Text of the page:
Similarly, the stories of men locked up in tiny cubicles for years at a time proliferate without limit. Listen to these comments by Anthony Graves, wrongly convicted and sentenced to death row. Graves spent 18 years imprisoned, 16 of them in solitary confinement. He has also likened his 8 x 10 cell to a cage fit for animals, prompting prison officials to taunt him like an animal. In similarly dehumanizing fashion, Khalif Brauder was held in solitary confinement, without adequate nutrition, in Rikers as a teenager for fraudulent reasons. Mahmud Abouhalima is imprisoned in a Supermax prison where he has been shackled and forced to live for years in a cage no bigger than 8 feet wide. Yet others tell of being imprisoned in cells that are even smaller, as in these answers to the question of how large a prison cell.

There are countless stories of men who have been beaten and tortured so badly their spines have been broken.

But every single story that is published about these sub-human standards of treatment—in light of S.2232, perhaps we should call them “sub-animalistic” standards—is met with contempt or indifference. Others cheer that these men and women (and children) are being met with appropriate, well-deserved or justifiable treatment. And this Old Testament attitude persists despite the countless—yes, countless—cases of wrongful convictions or, in our post-9/11 legal world, the normalization of the complete absence of proof.

Back in 1997, political philosophers Robert Goodin, Carole Pateman and Roy Pateman published a scholarly article entitled, “Simian Sovereignty.” In it, they argued that simians—apes, orangutans, chimps and others of that species closely resembled human beings, and thus should be able to live and co-exist side by side with human beings. Goodin et al. cited several philosophers from the seventeenth and eighteenth centuries who argued for the close resemblance between human beings and simians. For example, they cite Lord Monboddo, as being “optimistic” that “the Orang Outang is, if not in the beginning, at least in one of the first stages of society, and in the progress towards a more civilized state.”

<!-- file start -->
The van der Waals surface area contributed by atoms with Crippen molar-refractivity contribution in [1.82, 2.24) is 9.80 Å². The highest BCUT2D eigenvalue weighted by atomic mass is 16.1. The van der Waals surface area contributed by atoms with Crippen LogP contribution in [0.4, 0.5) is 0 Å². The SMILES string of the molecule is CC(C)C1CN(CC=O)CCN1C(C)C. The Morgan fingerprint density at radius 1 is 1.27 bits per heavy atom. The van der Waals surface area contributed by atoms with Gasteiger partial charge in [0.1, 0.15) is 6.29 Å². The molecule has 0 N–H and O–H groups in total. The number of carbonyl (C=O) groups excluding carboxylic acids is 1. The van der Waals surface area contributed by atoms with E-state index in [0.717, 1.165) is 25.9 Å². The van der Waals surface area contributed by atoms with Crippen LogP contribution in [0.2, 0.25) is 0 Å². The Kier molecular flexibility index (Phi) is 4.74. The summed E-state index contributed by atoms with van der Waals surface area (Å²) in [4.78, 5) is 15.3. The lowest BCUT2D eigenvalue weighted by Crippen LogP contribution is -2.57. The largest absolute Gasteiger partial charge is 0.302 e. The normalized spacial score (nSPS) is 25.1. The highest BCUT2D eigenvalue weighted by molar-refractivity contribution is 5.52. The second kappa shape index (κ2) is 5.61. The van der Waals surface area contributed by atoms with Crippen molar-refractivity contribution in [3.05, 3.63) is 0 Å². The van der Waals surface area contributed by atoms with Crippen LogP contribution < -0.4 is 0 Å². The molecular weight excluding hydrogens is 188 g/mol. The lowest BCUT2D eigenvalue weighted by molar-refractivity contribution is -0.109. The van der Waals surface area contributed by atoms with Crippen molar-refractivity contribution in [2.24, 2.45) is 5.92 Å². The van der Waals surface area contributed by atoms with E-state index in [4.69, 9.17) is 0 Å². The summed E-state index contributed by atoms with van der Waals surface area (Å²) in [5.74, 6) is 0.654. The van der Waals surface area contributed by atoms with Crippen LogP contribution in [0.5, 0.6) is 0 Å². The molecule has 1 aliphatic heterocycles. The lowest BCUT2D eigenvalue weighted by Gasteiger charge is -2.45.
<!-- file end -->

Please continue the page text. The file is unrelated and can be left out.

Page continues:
The premise of Goodin et al’s article was that simians most closely resemble human beings and therefore deserve to be treated in a superior fashion (as presumably human beings are). When I first read their article in 1997, I was rather skeptical of the comparison, because I wasn’t convinced of their premise. Today, I am still rather skeptical of the comparison, but for obverse reasons: the superior standards that they argue be extended to simians have not yet been extended to many who are supposed to fit into the category of”human”— particularly those who are undesirable, vilified or marginalized.

We are accustomed to thinking of human beings as autonomous, of being individuated, of—through long periods of Kantian story-telling—according them a certain level of respect, of ascribing them a certain dignified status, and by extension, a certain level of protection. In the Kantian story, humans exist between angels and animals, with their intellectual faculties rescuing them from the status of the latter. Their faculties are utilized to govern and restrain their material sides and impulses. Kant’s story continues to be a predominant linchpin in organizing our understanding of the world. In French philosopher Jacques Derrida’s posthumously published book, The Animal That I therefore Am, he points to Adorno’s stance that an idealist insults man by referring to the animal in him. It is certainly true that for many centuries to be understood as merely an animal was an insult. It was a condemnation of all that was unreflective, irrational, morally uncontrolled by one’s intellectual faculty.

There is a documented history that demonstrates how sympathy for animals is elicited much more prolifically and easily than is sympathy for others who suffer similar conditions to caged animals. We see it in this story, from 1994, about how orphaned mountain lion cubs elicited two and 1/3 times more donations ($21,000) than did the children ($9,000) orphaned after their mother was attacked by the cubs’ mother. Today, all 50 states have felony penalties for cruelty to animals.

Notably, in February 2006, a 38-year old man in Columbus, Ohio, was arrested for dog fighting, after officials found twenty-six wounded pit bulls confined in wooden crates. As the chief deputy sheriff reported then: “These dogs were kept in these things with no windows…It is still a phenomenon to me that people enjoy watching these animals suffer like this. It’s just so brutal.” I point to a case that is nearly 8 years old, because the sympathy (rightfully) expressed for the dogs—caged in crates with no windows–is still withheld from men and women and children  who are imprisoned in similar conditions: in Supermax prisons or in Guantanamo Bay or in immigration detention facilities.